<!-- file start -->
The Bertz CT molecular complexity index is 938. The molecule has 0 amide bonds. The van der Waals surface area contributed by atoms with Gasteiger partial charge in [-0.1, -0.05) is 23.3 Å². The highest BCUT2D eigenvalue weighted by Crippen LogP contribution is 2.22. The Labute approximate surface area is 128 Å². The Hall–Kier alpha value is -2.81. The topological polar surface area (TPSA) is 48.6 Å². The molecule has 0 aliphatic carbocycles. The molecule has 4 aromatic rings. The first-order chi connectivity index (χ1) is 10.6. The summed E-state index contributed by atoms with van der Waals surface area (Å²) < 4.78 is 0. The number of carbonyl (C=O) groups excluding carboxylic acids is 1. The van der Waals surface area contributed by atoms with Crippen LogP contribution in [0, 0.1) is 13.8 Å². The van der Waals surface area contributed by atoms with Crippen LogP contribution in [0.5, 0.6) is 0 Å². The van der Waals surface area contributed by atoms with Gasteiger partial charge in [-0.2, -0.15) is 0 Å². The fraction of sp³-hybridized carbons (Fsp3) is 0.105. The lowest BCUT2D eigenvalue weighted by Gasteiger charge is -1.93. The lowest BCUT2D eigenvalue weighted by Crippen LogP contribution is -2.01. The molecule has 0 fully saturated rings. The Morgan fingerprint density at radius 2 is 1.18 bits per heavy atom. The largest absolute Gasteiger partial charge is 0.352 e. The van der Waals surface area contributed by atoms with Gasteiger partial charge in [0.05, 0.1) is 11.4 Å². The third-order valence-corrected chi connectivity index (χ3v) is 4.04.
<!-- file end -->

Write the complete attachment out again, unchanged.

The Bertz CT molecular complexity index is 938. The molecule has 0 amide bonds. The van der Waals surface area contributed by atoms with Gasteiger partial charge in [-0.1, -0.05) is 23.3 Å². The highest BCUT2D eigenvalue weighted by Crippen LogP contribution is 2.22. The Labute approximate surface area is 128 Å². The Hall–Kier alpha value is -2.81. The topological polar surface area (TPSA) is 48.6 Å². The molecule has 0 aliphatic carbocycles. The molecule has 4 aromatic rings. The first-order chi connectivity index (χ1) is 10.6. The summed E-state index contributed by atoms with van der Waals surface area (Å²) < 4.78 is 0. The number of carbonyl (C=O) groups excluding carboxylic acids is 1. The van der Waals surface area contributed by atoms with Crippen LogP contribution in [0, 0.1) is 13.8 Å². The van der Waals surface area contributed by atoms with Crippen LogP contribution in [0.5, 0.6) is 0 Å². The van der Waals surface area contributed by atoms with Gasteiger partial charge in [-0.2, -0.15) is 0 Å². The fraction of sp³-hybridized carbons (Fsp3) is 0.105. The lowest BCUT2D eigenvalue weighted by Gasteiger charge is -1.93. The lowest BCUT2D eigenvalue weighted by Crippen LogP contribution is -2.01. The molecule has 0 fully saturated rings. The Morgan fingerprint density at radius 2 is 1.18 bits per heavy atom. The largest absolute Gasteiger partial charge is 0.352 e. The van der Waals surface area contributed by atoms with Gasteiger partial charge in [0.05, 0.1) is 11.4 Å². The third-order valence-corrected chi connectivity index (χ3v) is 4.04.